John Bunyan Bio
AUTHOR: Ruckman
PUBLISHED ON: August 16, 2002
PUBLISHED IN: Biographies

BIO:John Bunyan 1628-1688 English Baptist preacher and writer.

John Bunyan was born in Elstow, England, near Bedford, where he spent most
of his life. Although today he is regarded as a literary genius, he had
little formal education. At the age of 16, this rough and profane young
man enlisted in the army of Parliament, and saw active duty during the
English Civil War. In 1647, at the age of 19, he married a young woman,
who persuaded him to attend church with her regularly, where he heard
the Gospel. After deep and prolonged soul struggle, he made a complete
surrender to Christ, and was converted, after which he was baptized and
joined the Baptist church of Bedford. Soon, he began to preach there
and also in the sur- rounding villages, which caused the people to
recognize in him elements of leadership as well as ability as an
expositor of the Scriptures.

Continuing in his trade as a tinker, he
witnessed wherever he went, in addition to spending his holi- days and
Sundays preaching in barns, shops, village greens, as well as in the
open air. Soon great crowds began to follow him, which led to his
arrest and imprisonment in 1660 for conducting a “conven-
ticle”–religious meeting without the permission of the State Church.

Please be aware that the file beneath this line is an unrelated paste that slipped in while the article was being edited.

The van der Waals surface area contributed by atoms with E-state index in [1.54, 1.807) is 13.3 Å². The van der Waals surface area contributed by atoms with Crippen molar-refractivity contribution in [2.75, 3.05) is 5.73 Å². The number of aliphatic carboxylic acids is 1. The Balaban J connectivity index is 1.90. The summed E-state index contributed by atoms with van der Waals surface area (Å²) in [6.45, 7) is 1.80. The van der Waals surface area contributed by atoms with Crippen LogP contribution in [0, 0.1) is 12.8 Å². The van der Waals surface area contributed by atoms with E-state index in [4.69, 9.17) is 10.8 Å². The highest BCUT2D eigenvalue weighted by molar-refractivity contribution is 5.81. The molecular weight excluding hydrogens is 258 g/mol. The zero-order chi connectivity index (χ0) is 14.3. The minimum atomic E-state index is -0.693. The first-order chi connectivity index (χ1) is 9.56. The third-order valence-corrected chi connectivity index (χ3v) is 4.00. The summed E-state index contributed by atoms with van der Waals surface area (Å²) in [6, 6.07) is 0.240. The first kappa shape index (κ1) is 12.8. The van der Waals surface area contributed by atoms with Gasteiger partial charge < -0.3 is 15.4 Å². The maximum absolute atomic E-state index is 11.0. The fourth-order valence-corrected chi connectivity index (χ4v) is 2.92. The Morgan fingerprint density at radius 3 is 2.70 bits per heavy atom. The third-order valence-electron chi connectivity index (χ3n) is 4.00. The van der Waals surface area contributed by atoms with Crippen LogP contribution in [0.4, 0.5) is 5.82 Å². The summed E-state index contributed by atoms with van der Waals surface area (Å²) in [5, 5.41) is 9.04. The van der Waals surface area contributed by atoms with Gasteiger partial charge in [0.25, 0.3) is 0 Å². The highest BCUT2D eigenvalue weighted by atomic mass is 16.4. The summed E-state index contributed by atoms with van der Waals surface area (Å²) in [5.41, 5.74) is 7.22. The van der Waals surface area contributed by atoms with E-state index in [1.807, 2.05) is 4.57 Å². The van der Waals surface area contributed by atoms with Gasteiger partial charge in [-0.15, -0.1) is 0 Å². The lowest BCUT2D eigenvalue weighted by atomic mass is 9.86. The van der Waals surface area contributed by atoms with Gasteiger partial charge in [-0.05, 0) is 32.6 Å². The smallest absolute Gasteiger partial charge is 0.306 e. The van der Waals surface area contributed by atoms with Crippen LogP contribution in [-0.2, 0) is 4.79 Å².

When offered his freedom if he would promise not to preach, he refused
and chose jail. While in prison, he stud- ied, preached, wrote, and
supported his family by making and selling shoelaces. It was while a
prisoner that he wrote his immortal Pilgrim’s Progress in 1672. He was
released and immediately resumed his ministry. During the last 16 years
of his life, he was active as pas- tor, writer, helper, counselor,
organizer, administrator, and pastor-in-chief to a multitude of
churches and young minis- ters. Bunyan was a champion for the cause of
religious lib- erty and freedom of conscience in spiritual matters. One
who knew him well wrote, “The grace of God was magnified in him and by
him, and a rich anointing of the Spirit was upon him. And yet this
great saint was always, in his own eyes, the chiefest of sinners and
the poorest of saints.” He died in 1688 after riding 40 miles in a
driving rain on horseback to London to preach. He was always a poor
man, yet, through his example, his ministry, and especially his pen, he
bequeathed inestimable riches to posterity.

   Ruckman ’67

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